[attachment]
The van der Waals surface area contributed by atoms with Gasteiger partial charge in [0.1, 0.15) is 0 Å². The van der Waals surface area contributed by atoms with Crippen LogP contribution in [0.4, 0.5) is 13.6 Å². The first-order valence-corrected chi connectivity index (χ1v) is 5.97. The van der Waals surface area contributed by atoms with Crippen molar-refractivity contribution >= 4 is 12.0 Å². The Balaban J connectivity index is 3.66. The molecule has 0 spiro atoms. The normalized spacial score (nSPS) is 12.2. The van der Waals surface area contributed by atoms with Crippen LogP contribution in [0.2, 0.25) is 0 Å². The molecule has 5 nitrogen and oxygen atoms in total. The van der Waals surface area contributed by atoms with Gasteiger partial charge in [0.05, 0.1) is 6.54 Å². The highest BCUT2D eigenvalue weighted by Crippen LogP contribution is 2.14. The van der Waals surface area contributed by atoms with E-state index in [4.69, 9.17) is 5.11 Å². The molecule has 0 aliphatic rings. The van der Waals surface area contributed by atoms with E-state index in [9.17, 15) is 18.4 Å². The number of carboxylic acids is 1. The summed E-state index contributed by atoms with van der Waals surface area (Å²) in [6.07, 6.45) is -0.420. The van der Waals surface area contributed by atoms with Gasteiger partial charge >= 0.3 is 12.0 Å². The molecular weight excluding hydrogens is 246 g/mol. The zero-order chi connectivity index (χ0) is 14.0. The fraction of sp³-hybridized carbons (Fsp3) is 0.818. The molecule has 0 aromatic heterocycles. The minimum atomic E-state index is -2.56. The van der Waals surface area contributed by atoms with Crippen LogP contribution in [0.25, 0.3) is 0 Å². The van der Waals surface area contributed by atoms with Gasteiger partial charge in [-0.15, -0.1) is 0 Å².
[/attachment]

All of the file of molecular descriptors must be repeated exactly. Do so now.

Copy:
The van der Waals surface area contributed by atoms with Gasteiger partial charge in [0.1, 0.15) is 0 Å². The van der Waals surface area contributed by atoms with Crippen LogP contribution in [0.4, 0.5) is 13.6 Å². The first-order valence-corrected chi connectivity index (χ1v) is 5.97. The van der Waals surface area contributed by atoms with Crippen molar-refractivity contribution >= 4 is 12.0 Å². The Balaban J connectivity index is 3.66. The molecule has 0 spiro atoms. The normalized spacial score (nSPS) is 12.2. The van der Waals surface area contributed by atoms with Crippen LogP contribution in [0.2, 0.25) is 0 Å². The molecule has 5 nitrogen and oxygen atoms in total. The van der Waals surface area contributed by atoms with Gasteiger partial charge in [0.05, 0.1) is 6.54 Å². The highest BCUT2D eigenvalue weighted by Crippen LogP contribution is 2.14. The van der Waals surface area contributed by atoms with E-state index in [4.69, 9.17) is 5.11 Å². The molecule has 0 aliphatic rings. The van der Waals surface area contributed by atoms with E-state index in [9.17, 15) is 18.4 Å². The number of carboxylic acids is 1. The summed E-state index contributed by atoms with van der Waals surface area (Å²) in [6.07, 6.45) is -0.420. The van der Waals surface area contributed by atoms with Gasteiger partial charge >= 0.3 is 12.0 Å². The molecular weight excluding hydrogens is 246 g/mol. The zero-order chi connectivity index (χ0) is 14.0. The fraction of sp³-hybridized carbons (Fsp3) is 0.818. The molecule has 0 aromatic heterocycles. The minimum atomic E-state index is -2.56. The van der Waals surface area contributed by atoms with Crippen LogP contribution in [0.25, 0.3) is 0 Å². The van der Waals surface area contributed by atoms with Gasteiger partial charge in [-0.15, -0.1) is 0 Å².